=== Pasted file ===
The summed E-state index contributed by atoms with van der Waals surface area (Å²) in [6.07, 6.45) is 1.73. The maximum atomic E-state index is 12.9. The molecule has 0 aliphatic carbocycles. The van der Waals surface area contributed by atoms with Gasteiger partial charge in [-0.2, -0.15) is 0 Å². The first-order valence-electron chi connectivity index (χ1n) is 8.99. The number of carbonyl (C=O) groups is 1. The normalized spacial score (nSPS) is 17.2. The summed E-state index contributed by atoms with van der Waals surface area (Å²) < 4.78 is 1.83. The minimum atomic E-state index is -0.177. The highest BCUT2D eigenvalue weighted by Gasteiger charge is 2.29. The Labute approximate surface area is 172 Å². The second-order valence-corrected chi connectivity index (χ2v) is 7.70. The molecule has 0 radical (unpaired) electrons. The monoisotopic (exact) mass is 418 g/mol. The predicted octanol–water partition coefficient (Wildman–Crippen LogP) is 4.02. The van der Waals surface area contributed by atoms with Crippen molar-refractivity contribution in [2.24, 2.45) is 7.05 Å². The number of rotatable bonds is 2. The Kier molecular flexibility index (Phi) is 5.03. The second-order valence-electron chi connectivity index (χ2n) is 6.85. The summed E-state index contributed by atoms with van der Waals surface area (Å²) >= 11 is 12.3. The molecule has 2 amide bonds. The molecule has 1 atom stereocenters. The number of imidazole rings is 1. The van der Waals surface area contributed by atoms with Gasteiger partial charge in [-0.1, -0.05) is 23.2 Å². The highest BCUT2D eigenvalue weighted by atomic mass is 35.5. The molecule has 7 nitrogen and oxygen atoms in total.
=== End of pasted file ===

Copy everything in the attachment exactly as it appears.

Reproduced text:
The summed E-state index contributed by atoms with van der Waals surface area (Å²) in [6.07, 6.45) is 1.73. The maximum atomic E-state index is 12.9. The molecule has 0 aliphatic carbocycles. The van der Waals surface area contributed by atoms with Gasteiger partial charge in [-0.2, -0.15) is 0 Å². The first-order valence-electron chi connectivity index (χ1n) is 8.99. The number of carbonyl (C=O) groups is 1. The normalized spacial score (nSPS) is 17.2. The summed E-state index contributed by atoms with van der Waals surface area (Å²) < 4.78 is 1.83. The minimum atomic E-state index is -0.177. The highest BCUT2D eigenvalue weighted by Gasteiger charge is 2.29. The Labute approximate surface area is 172 Å². The second-order valence-corrected chi connectivity index (χ2v) is 7.70. The molecule has 0 radical (unpaired) electrons. The monoisotopic (exact) mass is 418 g/mol. The predicted octanol–water partition coefficient (Wildman–Crippen LogP) is 4.02. The van der Waals surface area contributed by atoms with Crippen molar-refractivity contribution in [2.24, 2.45) is 7.05 Å². The number of rotatable bonds is 2. The Kier molecular flexibility index (Phi) is 5.03. The second-order valence-electron chi connectivity index (χ2n) is 6.85. The summed E-state index contributed by atoms with van der Waals surface area (Å²) >= 11 is 12.3. The molecule has 2 amide bonds. The molecule has 1 atom stereocenters. The number of imidazole rings is 1. The van der Waals surface area contributed by atoms with Gasteiger partial charge in [-0.1, -0.05) is 23.2 Å². The highest BCUT2D eigenvalue weighted by atomic mass is 35.5. The molecule has 7 nitrogen and oxygen atoms in total.